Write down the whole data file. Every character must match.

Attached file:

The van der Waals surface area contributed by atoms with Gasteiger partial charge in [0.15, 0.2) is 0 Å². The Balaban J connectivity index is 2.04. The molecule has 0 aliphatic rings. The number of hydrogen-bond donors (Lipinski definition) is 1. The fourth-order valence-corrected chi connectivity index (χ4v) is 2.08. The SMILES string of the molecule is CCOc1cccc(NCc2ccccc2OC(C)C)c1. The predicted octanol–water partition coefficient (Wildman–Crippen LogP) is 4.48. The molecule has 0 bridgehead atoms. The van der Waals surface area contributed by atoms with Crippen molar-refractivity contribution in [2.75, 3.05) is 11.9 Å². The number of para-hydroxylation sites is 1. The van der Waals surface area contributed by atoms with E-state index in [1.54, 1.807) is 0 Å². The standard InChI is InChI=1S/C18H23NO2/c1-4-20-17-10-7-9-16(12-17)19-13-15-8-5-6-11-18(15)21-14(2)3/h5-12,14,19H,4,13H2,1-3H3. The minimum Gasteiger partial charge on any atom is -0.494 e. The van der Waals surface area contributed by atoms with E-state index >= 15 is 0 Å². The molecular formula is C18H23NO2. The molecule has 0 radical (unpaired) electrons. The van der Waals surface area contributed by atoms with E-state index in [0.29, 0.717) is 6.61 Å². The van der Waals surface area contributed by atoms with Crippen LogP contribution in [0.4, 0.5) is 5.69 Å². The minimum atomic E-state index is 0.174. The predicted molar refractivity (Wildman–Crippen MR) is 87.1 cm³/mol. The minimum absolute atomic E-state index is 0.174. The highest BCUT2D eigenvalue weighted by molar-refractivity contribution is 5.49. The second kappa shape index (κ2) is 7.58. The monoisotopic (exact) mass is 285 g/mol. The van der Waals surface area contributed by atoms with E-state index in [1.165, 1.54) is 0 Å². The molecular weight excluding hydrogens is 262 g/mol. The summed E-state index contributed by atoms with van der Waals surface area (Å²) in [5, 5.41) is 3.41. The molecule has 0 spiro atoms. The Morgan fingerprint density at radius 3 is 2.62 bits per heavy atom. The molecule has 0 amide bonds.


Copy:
The van der Waals surface area contributed by atoms with Gasteiger partial charge in [0.15, 0.2) is 0 Å². The Balaban J connectivity index is 2.04. The molecule has 0 aliphatic rings. The number of hydrogen-bond donors (Lipinski definition) is 1. The fourth-order valence-corrected chi connectivity index (χ4v) is 2.08. The SMILES string of the molecule is CCOc1cccc(NCc2ccccc2OC(C)C)c1. The predicted octanol–water partition coefficient (Wildman–Crippen LogP) is 4.48. The molecule has 0 bridgehead atoms. The van der Waals surface area contributed by atoms with Crippen molar-refractivity contribution in [2.75, 3.05) is 11.9 Å². The number of para-hydroxylation sites is 1. The van der Waals surface area contributed by atoms with E-state index in [1.54, 1.807) is 0 Å². The standard InChI is InChI=1S/C18H23NO2/c1-4-20-17-10-7-9-16(12-17)19-13-15-8-5-6-11-18(15)21-14(2)3/h5-12,14,19H,4,13H2,1-3H3. The minimum Gasteiger partial charge on any atom is -0.494 e. The van der Waals surface area contributed by atoms with E-state index >= 15 is 0 Å². The molecular formula is C18H23NO2. The molecule has 0 radical (unpaired) electrons. The van der Waals surface area contributed by atoms with E-state index in [0.29, 0.717) is 6.61 Å². The van der Waals surface area contributed by atoms with Crippen LogP contribution in [0.4, 0.5) is 5.69 Å². The minimum atomic E-state index is 0.174. The predicted molar refractivity (Wildman–Crippen MR) is 87.1 cm³/mol. The minimum absolute atomic E-state index is 0.174. The highest BCUT2D eigenvalue weighted by molar-refractivity contribution is 5.49. The second kappa shape index (κ2) is 7.58. The monoisotopic (exact) mass is 285 g/mol. The van der Waals surface area contributed by atoms with E-state index in [1.165, 1.54) is 0 Å². The molecular weight excluding hydrogens is 262 g/mol. The summed E-state index contributed by atoms with van der Waals surface area (Å²) in [5, 5.41) is 3.41. The molecule has 0 spiro atoms. The Morgan fingerprint density at radius 3 is 2.62 bits per heavy atom. The molecule has 0 amide bonds.